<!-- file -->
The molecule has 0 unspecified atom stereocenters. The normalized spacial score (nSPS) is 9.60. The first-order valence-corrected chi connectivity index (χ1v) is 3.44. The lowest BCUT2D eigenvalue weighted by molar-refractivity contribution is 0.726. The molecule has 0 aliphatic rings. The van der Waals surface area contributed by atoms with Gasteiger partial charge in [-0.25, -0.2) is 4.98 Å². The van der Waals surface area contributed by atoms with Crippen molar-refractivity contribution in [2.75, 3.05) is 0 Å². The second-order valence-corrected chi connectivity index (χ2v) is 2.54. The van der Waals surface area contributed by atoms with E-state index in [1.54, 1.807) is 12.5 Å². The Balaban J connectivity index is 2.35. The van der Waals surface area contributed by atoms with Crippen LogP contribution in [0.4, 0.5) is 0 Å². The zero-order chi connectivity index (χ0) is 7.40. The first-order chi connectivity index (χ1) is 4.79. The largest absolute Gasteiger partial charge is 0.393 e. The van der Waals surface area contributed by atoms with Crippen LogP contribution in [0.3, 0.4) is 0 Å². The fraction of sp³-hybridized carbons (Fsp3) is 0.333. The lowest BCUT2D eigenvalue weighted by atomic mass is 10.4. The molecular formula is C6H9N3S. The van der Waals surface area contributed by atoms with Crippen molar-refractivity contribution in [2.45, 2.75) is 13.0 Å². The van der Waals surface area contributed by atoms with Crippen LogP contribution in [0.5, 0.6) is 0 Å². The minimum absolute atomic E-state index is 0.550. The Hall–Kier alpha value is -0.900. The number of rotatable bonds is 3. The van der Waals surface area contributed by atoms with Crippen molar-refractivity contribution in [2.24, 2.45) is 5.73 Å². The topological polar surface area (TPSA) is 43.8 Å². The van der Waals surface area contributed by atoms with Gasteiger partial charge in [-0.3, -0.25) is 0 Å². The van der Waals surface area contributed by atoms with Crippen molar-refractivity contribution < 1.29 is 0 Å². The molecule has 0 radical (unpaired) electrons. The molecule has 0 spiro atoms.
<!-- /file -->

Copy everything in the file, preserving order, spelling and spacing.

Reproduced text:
The molecule has 0 unspecified atom stereocenters. The normalized spacial score (nSPS) is 9.60. The first-order valence-corrected chi connectivity index (χ1v) is 3.44. The lowest BCUT2D eigenvalue weighted by molar-refractivity contribution is 0.726. The molecule has 0 aliphatic rings. The van der Waals surface area contributed by atoms with Gasteiger partial charge in [-0.25, -0.2) is 4.98 Å². The van der Waals surface area contributed by atoms with Crippen molar-refractivity contribution in [2.75, 3.05) is 0 Å². The second-order valence-corrected chi connectivity index (χ2v) is 2.54. The van der Waals surface area contributed by atoms with E-state index in [1.54, 1.807) is 12.5 Å². The Balaban J connectivity index is 2.35. The van der Waals surface area contributed by atoms with Crippen LogP contribution in [0.4, 0.5) is 0 Å². The zero-order chi connectivity index (χ0) is 7.40. The first-order chi connectivity index (χ1) is 4.79. The largest absolute Gasteiger partial charge is 0.393 e. The van der Waals surface area contributed by atoms with Crippen LogP contribution in [0.3, 0.4) is 0 Å². The fraction of sp³-hybridized carbons (Fsp3) is 0.333. The lowest BCUT2D eigenvalue weighted by atomic mass is 10.4. The molecular formula is C6H9N3S. The van der Waals surface area contributed by atoms with Crippen molar-refractivity contribution in [2.45, 2.75) is 13.0 Å². The van der Waals surface area contributed by atoms with Crippen LogP contribution in [0.5, 0.6) is 0 Å². The minimum absolute atomic E-state index is 0.550. The Hall–Kier alpha value is -0.900. The number of rotatable bonds is 3. The van der Waals surface area contributed by atoms with Crippen molar-refractivity contribution in [2.24, 2.45) is 5.73 Å². The topological polar surface area (TPSA) is 43.8 Å². The van der Waals surface area contributed by atoms with Gasteiger partial charge in [-0.3, -0.25) is 0 Å². The van der Waals surface area contributed by atoms with Crippen molar-refractivity contribution < 1.29 is 0 Å². The molecule has 0 radical (unpaired) electrons. The molecule has 0 spiro atoms.